Blinken says US considering actions against Sudan leaders

Blinken says US considering actions against Sudan leaders
Updated 01 June 2023

Blinken says US considering actions against Sudan leaders

Blinken says US considering actions against Sudan leaders
  • Blinken did not spell out what actions Washington could take or whether it would personally target the heads of the army and the rival paramilitary Rapid Support Forces
  • He said the US would remain engaged and stopped short of blaming one side for violating the truce, after the army announced its withdrawal on Wednesday

OSLO: Secretary of State Antony Blinken warned Thursday that the United States could take action against rival Sudanese leaders after the collapse of a US-brokered truce.
The United States is “looking at steps that we can take to make clear our views on any leaders who are moving Sudan in the wrong direction, including by perpetuating the violence and by violating cease-fires that they’ve actually committed to,” Blinken told reporters.
Blinken did not spell out what actions Washington could take or whether it would personally target the heads of the army and the rival paramilitary Rapid Support Forces or take a broader approach.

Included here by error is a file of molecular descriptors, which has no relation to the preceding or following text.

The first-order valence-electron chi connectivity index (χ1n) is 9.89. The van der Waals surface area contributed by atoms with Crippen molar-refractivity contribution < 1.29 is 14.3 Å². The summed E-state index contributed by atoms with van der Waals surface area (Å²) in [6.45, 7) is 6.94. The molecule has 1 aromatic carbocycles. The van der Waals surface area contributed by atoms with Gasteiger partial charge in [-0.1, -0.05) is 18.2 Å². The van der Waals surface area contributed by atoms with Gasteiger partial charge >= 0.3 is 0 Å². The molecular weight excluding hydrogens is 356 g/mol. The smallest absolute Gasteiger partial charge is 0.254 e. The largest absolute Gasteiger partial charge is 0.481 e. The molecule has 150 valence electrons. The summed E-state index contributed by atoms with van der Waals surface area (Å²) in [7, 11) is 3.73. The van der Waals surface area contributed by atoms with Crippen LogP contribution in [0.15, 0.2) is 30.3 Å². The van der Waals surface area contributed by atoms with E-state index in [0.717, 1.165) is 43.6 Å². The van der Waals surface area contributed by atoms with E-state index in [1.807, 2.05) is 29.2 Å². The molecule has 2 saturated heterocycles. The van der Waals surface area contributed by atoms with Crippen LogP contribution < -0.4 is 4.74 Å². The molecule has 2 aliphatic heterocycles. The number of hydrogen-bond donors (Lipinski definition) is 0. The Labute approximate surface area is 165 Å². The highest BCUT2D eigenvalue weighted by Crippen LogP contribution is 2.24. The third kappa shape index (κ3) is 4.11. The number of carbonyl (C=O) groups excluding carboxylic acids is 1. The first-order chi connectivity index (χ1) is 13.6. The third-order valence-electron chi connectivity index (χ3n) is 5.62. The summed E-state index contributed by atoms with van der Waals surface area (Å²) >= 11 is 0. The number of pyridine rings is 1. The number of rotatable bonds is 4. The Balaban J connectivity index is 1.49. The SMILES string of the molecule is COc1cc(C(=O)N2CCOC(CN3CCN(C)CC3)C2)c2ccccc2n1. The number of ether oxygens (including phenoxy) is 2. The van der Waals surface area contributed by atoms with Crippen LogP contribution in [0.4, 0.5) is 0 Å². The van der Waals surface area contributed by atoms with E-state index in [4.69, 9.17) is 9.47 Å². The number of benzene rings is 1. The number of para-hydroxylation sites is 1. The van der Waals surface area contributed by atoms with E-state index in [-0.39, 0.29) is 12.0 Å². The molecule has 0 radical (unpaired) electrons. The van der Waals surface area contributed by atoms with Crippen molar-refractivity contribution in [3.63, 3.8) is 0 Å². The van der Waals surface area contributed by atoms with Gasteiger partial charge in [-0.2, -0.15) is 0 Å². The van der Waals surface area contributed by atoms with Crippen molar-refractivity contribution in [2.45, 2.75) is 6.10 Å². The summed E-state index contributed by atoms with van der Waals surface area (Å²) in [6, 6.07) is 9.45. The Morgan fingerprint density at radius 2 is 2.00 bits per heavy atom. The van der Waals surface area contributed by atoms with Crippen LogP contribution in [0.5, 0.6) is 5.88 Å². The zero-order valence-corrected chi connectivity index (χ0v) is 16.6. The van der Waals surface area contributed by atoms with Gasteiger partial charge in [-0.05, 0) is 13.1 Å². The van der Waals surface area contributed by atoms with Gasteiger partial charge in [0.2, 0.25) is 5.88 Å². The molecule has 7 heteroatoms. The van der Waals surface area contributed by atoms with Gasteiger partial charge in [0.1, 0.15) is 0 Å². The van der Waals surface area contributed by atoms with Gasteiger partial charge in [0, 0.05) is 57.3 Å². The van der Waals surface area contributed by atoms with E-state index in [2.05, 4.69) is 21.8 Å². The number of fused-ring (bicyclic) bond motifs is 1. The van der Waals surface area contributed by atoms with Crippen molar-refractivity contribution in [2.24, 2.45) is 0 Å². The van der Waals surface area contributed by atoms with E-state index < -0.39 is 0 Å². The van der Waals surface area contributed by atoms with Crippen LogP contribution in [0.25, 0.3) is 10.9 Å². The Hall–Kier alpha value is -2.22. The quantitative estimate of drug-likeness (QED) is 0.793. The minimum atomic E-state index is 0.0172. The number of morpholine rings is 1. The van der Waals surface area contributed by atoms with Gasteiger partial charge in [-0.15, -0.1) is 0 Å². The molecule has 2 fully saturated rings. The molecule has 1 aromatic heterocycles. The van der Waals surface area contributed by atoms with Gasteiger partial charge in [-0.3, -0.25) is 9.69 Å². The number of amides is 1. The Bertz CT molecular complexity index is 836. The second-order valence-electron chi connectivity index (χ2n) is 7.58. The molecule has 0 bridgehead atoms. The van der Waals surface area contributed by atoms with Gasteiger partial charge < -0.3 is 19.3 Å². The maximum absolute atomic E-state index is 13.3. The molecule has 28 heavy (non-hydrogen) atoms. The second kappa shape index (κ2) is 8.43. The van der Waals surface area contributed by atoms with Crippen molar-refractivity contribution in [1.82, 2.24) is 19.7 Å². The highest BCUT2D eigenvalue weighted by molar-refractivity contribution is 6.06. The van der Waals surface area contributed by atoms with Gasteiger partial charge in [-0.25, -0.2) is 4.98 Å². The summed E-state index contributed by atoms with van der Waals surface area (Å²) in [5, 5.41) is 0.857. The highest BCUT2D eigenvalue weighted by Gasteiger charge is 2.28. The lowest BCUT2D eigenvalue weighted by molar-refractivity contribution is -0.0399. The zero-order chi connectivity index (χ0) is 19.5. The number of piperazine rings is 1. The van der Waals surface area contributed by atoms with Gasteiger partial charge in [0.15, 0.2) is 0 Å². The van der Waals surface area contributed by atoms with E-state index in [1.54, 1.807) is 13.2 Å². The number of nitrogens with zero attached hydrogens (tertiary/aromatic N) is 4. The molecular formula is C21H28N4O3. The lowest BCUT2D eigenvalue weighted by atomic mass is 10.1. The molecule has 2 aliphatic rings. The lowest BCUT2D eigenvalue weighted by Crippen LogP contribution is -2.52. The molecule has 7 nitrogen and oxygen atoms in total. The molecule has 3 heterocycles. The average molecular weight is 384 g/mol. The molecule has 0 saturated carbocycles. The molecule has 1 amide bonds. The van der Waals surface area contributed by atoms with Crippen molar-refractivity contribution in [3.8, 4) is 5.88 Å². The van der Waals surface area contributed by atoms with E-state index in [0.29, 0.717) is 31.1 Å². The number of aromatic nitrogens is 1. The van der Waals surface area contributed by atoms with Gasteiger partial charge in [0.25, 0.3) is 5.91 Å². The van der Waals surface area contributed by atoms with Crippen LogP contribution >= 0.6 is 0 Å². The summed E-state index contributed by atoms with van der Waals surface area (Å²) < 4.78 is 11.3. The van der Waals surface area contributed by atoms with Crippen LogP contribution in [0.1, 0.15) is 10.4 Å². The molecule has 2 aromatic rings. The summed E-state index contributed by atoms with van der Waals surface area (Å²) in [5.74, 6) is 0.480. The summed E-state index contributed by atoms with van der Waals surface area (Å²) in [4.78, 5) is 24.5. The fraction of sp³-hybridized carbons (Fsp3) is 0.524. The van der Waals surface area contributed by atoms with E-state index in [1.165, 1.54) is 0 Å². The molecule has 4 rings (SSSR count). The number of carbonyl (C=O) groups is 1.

Blinken, who was in Oslo for NATO talks, said the United States would remain engaged and stopped short of blaming one side for violating the truce, after the army announced its withdrawal on Wednesday.
Blinken acknowledged wide violations of a series of cease-fires brokered by the United States and Saudi Arabia between the army and the Rapid Support Forces.
“We did see the provision of humanitarian assistance going forward. But it has been incredibly imperfect and incredibly fragile,” Blinken said.
“Now we’re seeing actions — again, by both sides — in clear violation of the commitments they made,” he said.
A number of US lawmakers and activists have criticized President Joe Biden’s administration for not taking earlier action, including sanctions, against army chief Abdel Fattah Al-Burhan and paramilitary commander Mohamed Hamdan Daglo.
US diplomats have argued that it was more useful to preserve relationships to negotiate between them.


18 dead in attack on Khartoum market after army abandons talks

18 dead in attack on Khartoum market after army abandons talks
Updated 01 June 2023

18 dead in attack on Khartoum market after army abandons talks

18 dead in attack on Khartoum market after army abandons talks
  • Khartoum and other parts of the country gripped by warfare between the army and the paramilitary forces